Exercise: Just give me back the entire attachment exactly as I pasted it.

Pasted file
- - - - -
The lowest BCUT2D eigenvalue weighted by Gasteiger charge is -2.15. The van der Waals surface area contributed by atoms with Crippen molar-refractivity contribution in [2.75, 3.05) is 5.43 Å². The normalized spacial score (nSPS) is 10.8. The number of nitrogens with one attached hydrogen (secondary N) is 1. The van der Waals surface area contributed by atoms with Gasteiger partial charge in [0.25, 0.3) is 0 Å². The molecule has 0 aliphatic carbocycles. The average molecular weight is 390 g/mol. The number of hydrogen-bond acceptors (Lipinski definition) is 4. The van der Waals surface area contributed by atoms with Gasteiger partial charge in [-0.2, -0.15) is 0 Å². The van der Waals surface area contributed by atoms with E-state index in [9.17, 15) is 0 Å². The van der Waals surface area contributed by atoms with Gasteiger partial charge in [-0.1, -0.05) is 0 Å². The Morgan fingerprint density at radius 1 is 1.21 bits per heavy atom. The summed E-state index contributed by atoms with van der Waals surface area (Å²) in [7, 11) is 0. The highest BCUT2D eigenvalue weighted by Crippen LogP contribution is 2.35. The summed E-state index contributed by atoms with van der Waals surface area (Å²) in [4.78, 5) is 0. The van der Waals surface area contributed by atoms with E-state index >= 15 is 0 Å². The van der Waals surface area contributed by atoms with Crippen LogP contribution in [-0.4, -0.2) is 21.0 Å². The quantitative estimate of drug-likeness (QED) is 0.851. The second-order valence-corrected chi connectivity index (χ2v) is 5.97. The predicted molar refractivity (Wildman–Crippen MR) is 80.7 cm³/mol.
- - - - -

The lowest BCUT2D eigenvalue weighted by Gasteiger charge is -2.15. The van der Waals surface area contributed by atoms with Crippen molar-refractivity contribution in [2.75, 3.05) is 5.43 Å². The normalized spacial score (nSPS) is 10.8. The number of nitrogens with one attached hydrogen (secondary N) is 1. The van der Waals surface area contributed by atoms with Gasteiger partial charge in [0.25, 0.3) is 0 Å². The molecule has 0 aliphatic carbocycles. The average molecular weight is 390 g/mol. The number of hydrogen-bond acceptors (Lipinski definition) is 4. The van der Waals surface area contributed by atoms with Gasteiger partial charge in [-0.2, -0.15) is 0 Å². The van der Waals surface area contributed by atoms with E-state index in [9.17, 15) is 0 Å². The van der Waals surface area contributed by atoms with Gasteiger partial charge in [-0.1, -0.05) is 0 Å². The Morgan fingerprint density at radius 1 is 1.21 bits per heavy atom. The summed E-state index contributed by atoms with van der Waals surface area (Å²) in [7, 11) is 0. The highest BCUT2D eigenvalue weighted by Crippen LogP contribution is 2.35. The summed E-state index contributed by atoms with van der Waals surface area (Å²) in [4.78, 5) is 0. The van der Waals surface area contributed by atoms with E-state index >= 15 is 0 Å². The van der Waals surface area contributed by atoms with Crippen LogP contribution in [-0.4, -0.2) is 21.0 Å². The quantitative estimate of drug-likeness (QED) is 0.851. The second-order valence-corrected chi connectivity index (χ2v) is 5.97. The predicted molar refractivity (Wildman–Crippen MR) is 80.7 cm³/mol.